It is quite true that reducing ‘graphing ability’ to ticking eight boxes:

  • correct placement of outcome variable on y and input variable on x
  • consistent axis scales
  • properly labelled axes
  • use of units if appropriate
  • meaningful title describing the trend
  • correct plotting
  • appropriate line of best fit, not merely a joining up of points
  • general clarity

cannot measure a student’s true ‘graphing ability’. Certainly, it is important that a student knows when a scatter-plot is appropriate (instead of a histogram or pie-chart), and that s/he grasps the point of plotting data graphically.

However, mis/labelling axes is something even my undergraduates frequently forget to do: it’s a trivial skill, but clearly one many students struggle with. A score out of eight for a graph is not going to perfectly capture ‘graphing ability’; but it is not meaningless, and the pressure to devalue ‘ticks on graph features’ as a surrogate measure of ‘graphing ability’ was already present from the tick-boxy nature of the GCSE coursework mark-schemes.

Oddly, objections I did not hear from anyone considering my proposal were:

  • The sample size would be very small (about 30). The difference in the effect size would need to be enormous to be detectable.
  • The study is unblinded: both the teacher and the students would know which group each student was in. This would introduce bias, and the students with the generic cribs might create their own specific cribs, reducing the effect-size further.

I had answers for these objections (mostly: recruit more year-7 classes to the trial), but never had to use them. The fact that a ‘small-scale investigative study’ was part of my PGCE at all indicates that unmeasurably small effects were not a overriding concern. I am still not entirely sure what the ‘small-scale investigative study’ was actually supposed to achieve, for the (school or PGCE) students, given the tiny sample size, and the reticence of all concerned to do anything mildly scientific.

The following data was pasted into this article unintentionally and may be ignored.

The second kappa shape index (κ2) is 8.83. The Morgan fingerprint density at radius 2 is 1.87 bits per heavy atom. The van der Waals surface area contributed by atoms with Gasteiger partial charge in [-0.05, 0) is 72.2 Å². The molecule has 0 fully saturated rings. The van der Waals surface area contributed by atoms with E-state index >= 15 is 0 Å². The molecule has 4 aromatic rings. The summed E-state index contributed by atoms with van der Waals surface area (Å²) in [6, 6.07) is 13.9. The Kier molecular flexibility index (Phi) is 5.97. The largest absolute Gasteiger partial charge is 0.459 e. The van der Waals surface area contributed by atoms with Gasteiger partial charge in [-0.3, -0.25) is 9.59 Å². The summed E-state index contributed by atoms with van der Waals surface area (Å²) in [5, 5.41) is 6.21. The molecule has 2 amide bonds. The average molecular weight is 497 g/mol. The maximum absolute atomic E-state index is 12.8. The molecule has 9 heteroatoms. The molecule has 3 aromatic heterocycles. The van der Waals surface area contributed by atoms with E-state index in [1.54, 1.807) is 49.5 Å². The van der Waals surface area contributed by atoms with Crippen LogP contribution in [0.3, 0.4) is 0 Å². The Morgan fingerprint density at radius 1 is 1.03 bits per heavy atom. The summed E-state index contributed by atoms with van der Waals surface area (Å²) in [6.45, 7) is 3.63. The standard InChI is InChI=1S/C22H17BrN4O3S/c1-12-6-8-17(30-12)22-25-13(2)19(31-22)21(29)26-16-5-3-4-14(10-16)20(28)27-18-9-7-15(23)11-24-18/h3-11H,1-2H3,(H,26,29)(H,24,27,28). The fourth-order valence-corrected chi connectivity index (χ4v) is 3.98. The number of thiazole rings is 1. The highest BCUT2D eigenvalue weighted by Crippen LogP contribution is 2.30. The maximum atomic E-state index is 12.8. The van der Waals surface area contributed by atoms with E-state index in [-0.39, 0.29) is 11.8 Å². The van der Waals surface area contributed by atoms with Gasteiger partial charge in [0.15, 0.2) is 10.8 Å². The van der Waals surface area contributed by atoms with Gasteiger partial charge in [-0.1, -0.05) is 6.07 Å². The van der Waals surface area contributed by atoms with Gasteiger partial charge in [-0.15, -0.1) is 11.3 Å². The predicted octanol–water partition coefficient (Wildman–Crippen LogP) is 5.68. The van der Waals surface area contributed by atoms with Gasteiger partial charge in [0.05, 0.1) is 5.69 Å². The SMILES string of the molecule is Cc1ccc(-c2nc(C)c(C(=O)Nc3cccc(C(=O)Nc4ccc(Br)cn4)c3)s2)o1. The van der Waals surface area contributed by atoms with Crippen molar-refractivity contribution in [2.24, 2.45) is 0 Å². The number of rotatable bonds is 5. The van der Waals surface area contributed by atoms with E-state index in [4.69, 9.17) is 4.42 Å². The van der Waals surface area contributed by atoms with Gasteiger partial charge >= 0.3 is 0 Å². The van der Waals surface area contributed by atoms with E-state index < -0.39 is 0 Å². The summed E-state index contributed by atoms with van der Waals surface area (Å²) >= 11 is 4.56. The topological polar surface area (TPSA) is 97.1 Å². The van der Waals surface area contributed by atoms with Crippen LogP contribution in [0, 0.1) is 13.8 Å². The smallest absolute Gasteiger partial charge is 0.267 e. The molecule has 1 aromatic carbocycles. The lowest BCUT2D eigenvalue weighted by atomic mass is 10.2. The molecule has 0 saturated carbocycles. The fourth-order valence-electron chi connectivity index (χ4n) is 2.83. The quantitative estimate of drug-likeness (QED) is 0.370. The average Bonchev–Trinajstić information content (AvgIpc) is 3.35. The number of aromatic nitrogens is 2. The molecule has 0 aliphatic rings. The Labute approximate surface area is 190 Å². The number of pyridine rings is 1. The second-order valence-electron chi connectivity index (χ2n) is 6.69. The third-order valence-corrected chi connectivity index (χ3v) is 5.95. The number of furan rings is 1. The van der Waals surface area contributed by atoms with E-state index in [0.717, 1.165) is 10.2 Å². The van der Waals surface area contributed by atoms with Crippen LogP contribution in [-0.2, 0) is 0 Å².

In reading the comments on Ben Goldacre’s piece on The Guardian‘s website, I see the same objections being raised to the sort of RCTs currently being supported by the EEF as were raised against my modest (trivial!) proposal ten years ago. These misconceptions should be challenged.

I was not allowed to do my trial. Instead I was made to give all the students the time-intensive specific crib. This intervention was deemed a success because the students’ graphing ability improved after the intervention.

If you force a class of year-7s to draw eight graphs in eight weeks, it is almost inconceivable that they would get worse at it. This study-eviscerating flaw was not noted in the critique of my write-up for the PGCE, but the fact I had not really “reflected on my experience as a teacher” was.

Perhaps this blog post is that reflection, a decade late.

 

* As an aside, “A graph to show how y varies with x” is not – and has never been – meaningful. I was made to teach this junk-title template. Judging by my undergraduate’s graph titles, someone is still getting teachers to teach this junk-title template. Whoever this malign force is – please stop. Please.